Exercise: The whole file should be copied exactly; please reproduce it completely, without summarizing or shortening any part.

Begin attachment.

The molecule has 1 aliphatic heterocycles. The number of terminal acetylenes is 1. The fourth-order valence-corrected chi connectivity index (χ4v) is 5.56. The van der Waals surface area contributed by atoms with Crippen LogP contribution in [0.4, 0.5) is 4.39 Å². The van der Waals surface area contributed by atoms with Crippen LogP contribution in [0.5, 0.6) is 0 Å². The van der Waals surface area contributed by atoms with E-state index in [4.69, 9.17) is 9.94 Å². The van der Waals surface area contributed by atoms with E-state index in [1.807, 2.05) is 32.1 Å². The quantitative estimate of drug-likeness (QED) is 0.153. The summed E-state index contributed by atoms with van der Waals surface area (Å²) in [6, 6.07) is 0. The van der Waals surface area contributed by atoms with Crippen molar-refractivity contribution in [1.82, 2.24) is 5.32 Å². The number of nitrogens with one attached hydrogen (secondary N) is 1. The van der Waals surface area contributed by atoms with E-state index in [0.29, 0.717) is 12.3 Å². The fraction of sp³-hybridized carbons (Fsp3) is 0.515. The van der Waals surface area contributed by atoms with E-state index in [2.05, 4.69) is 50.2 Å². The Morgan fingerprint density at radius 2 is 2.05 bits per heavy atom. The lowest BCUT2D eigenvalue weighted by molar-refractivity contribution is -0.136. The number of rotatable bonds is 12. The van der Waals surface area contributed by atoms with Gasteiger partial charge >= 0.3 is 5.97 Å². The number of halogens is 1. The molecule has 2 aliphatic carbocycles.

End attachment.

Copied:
The molecule has 1 aliphatic heterocycles. The number of terminal acetylenes is 1. The fourth-order valence-corrected chi connectivity index (χ4v) is 5.56. The van der Waals surface area contributed by atoms with Crippen LogP contribution in [0.4, 0.5) is 4.39 Å². The van der Waals surface area contributed by atoms with Crippen LogP contribution in [0.5, 0.6) is 0 Å². The van der Waals surface area contributed by atoms with E-state index in [4.69, 9.17) is 9.94 Å². The van der Waals surface area contributed by atoms with E-state index in [1.807, 2.05) is 32.1 Å². The quantitative estimate of drug-likeness (QED) is 0.153. The summed E-state index contributed by atoms with van der Waals surface area (Å²) in [6, 6.07) is 0. The van der Waals surface area contributed by atoms with Crippen molar-refractivity contribution in [1.82, 2.24) is 5.32 Å². The number of nitrogens with one attached hydrogen (secondary N) is 1. The van der Waals surface area contributed by atoms with E-state index in [0.29, 0.717) is 12.3 Å². The fraction of sp³-hybridized carbons (Fsp3) is 0.515. The van der Waals surface area contributed by atoms with E-state index in [2.05, 4.69) is 50.2 Å². The Morgan fingerprint density at radius 2 is 2.05 bits per heavy atom. The lowest BCUT2D eigenvalue weighted by molar-refractivity contribution is -0.136. The number of rotatable bonds is 12. The van der Waals surface area contributed by atoms with Gasteiger partial charge >= 0.3 is 5.97 Å². The number of halogens is 1. The molecule has 2 aliphatic carbocycles.